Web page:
It was through these intimate experiences that Kennedy learned the intricacies of Mexican cooking, along with her self-described tenacity and love of eating. She believed in tradition and immersion, which is why she moved to Michoacán from New York City after the death of her husband in 1967. She lived here in an adobe house, growing her own vegetables and grinding her own corn. She continued cooking and learning and teaching others how to master the art of Mexican cuisine until she passed at the ripe old age of 99.

“I would have loved to meet her,” says Rachel as we sink our teeth into our very first torta. The soft, chewy bread and lightly battered Oaxacan cheese stuffed poblano pepper fire up my taste buds. I immediately dive in for another bite before I’ve even swallowed the first. It’s nothing short of heaven. Rachel has been living in Mexico City with her family for just over a year after multiple postings in Latin America, the UK and the USA. 

“It’s an amazing place for teens, my kids love it,” she informs me in between chews. Rachel’s experience as an expat in Mexico feels similar to mine, despite our vastly different professions. It’s happy, it’s easy, and it’s full of things to do. “I can get a coffee, go shopping, or see a movie within a few blocks of my place,” she beams. Like me, the lush greenery and expansive parks often cause her to forget that she’s in one of the world’s biggest cities. 

This is a big statement from a woman with such an interesting life. Her father is a retired mapmaker and her mother a school teacher, meaning Rachel has been traveling extensively since she could walk. While her father measured his way around countries like Kenya and Botswana, the family got up close and personal with the wildlife. “I remember (in my young mind) living in the bush. Dad and all the guys jumped out of their tents in the middle of night and into Land Rovers to flash the lights and beep the horns to get rid of a pack of lions!”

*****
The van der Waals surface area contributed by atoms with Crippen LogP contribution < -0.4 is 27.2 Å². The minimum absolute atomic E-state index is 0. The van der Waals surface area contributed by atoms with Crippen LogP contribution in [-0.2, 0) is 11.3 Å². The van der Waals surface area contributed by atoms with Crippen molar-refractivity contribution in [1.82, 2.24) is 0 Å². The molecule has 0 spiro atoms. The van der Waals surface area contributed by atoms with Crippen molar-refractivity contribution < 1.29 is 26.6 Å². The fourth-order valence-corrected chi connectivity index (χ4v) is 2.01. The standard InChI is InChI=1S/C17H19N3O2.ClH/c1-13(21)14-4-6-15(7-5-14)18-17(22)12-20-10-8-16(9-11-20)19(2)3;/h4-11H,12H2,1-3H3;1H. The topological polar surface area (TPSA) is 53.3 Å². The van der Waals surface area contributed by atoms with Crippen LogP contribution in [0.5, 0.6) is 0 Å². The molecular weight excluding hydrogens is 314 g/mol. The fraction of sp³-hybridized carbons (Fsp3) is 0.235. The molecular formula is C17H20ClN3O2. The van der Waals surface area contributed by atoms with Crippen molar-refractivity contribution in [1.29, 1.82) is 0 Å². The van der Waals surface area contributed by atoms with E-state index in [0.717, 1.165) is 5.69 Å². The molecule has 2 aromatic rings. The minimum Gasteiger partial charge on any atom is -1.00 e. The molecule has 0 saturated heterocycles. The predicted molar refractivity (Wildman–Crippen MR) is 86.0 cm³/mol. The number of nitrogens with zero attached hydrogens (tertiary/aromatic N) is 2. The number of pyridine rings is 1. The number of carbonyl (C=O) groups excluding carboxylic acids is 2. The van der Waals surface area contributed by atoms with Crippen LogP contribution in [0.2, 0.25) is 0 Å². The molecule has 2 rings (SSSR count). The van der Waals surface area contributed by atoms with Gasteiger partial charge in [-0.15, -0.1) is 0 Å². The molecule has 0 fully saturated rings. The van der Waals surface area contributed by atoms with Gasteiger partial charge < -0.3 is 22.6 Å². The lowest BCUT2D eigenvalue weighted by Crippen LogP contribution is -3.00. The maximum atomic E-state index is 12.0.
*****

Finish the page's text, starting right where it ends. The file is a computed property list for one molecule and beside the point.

With a childhood as exciting as Rachel’s, it comes as no surprise that her professional life would follow suit. In 2001 she landed a job with the British Embassy and her life in Latin America began. “My first gig was in Ecuador. I couldn’t believe how beautiful the landscape was. I loved the adventure of it — riding, mountain climbing, diving, white water rafting. And I loved the friendliness of the people.” 

Her expertise in Latin America grew along with her command of Spanish, and she continued on to posts in Uruguay, New York, Colombia, and the UK, respectively. In 2023, Rachel and her family moved to Mexico. 

As I try to enjoy the final chunk of my torta, comforted only by the fact that there is another stop for tacos after this, I wonder out loud “So, having lived in all these places and now in Mexico, what do you think of the food?” Her eclectic upbringing no doubt has introduced her to a variety of tastes and dishes and I’ve just got to know how Mexico ranks on her palette scale. Her facial expression says it all. “With the flavors, the spices, the creativity, you can’t get bored in Mexico.” 

I lingered on that statement for a while before I decided not to clarify it. Maybe she’s talking about the food, or maybe she’s talking about life here. It doesn’t actually matter. However you dice it, Rachel is right. You simply can’t get bored in Mexico.

Bethany Platanella is a travel planner and lifestyle writer based in Mexico City. She lives for the dopamine hit that comes directly after booking a plane ticket, exploring local markets, practicing yoga and munching on fresh tortillas. Sign up to receive her Sunday Love Letters to your inbox, peruse her blog, or follow her on Instagram.